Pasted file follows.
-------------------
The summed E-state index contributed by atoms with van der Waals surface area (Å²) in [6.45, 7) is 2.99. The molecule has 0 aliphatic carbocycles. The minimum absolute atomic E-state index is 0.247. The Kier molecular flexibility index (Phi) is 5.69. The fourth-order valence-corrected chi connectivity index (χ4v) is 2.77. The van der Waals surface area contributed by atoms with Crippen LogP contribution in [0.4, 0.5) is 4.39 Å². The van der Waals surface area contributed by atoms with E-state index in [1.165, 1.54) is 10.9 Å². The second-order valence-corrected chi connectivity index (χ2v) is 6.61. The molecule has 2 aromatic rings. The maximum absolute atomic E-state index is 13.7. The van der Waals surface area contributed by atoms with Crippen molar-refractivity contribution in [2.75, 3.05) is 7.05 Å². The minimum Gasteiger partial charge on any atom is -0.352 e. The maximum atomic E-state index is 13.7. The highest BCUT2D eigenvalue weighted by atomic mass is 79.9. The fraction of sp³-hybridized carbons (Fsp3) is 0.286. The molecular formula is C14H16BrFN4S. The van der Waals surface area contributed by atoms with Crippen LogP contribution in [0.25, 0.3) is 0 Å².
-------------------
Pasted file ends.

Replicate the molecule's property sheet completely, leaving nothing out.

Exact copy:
The summed E-state index contributed by atoms with van der Waals surface area (Å²) in [6.45, 7) is 2.99. The molecule has 0 aliphatic carbocycles. The minimum absolute atomic E-state index is 0.247. The Kier molecular flexibility index (Phi) is 5.69. The fourth-order valence-corrected chi connectivity index (χ4v) is 2.77. The van der Waals surface area contributed by atoms with Crippen LogP contribution in [0.4, 0.5) is 4.39 Å². The van der Waals surface area contributed by atoms with E-state index in [1.165, 1.54) is 10.9 Å². The second-order valence-corrected chi connectivity index (χ2v) is 6.61. The molecule has 2 aromatic rings. The maximum absolute atomic E-state index is 13.7. The van der Waals surface area contributed by atoms with Crippen molar-refractivity contribution in [2.75, 3.05) is 7.05 Å². The minimum Gasteiger partial charge on any atom is -0.352 e. The maximum atomic E-state index is 13.7. The highest BCUT2D eigenvalue weighted by atomic mass is 79.9. The fraction of sp³-hybridized carbons (Fsp3) is 0.286. The molecular formula is C14H16BrFN4S. The van der Waals surface area contributed by atoms with Crippen LogP contribution in [0.25, 0.3) is 0 Å².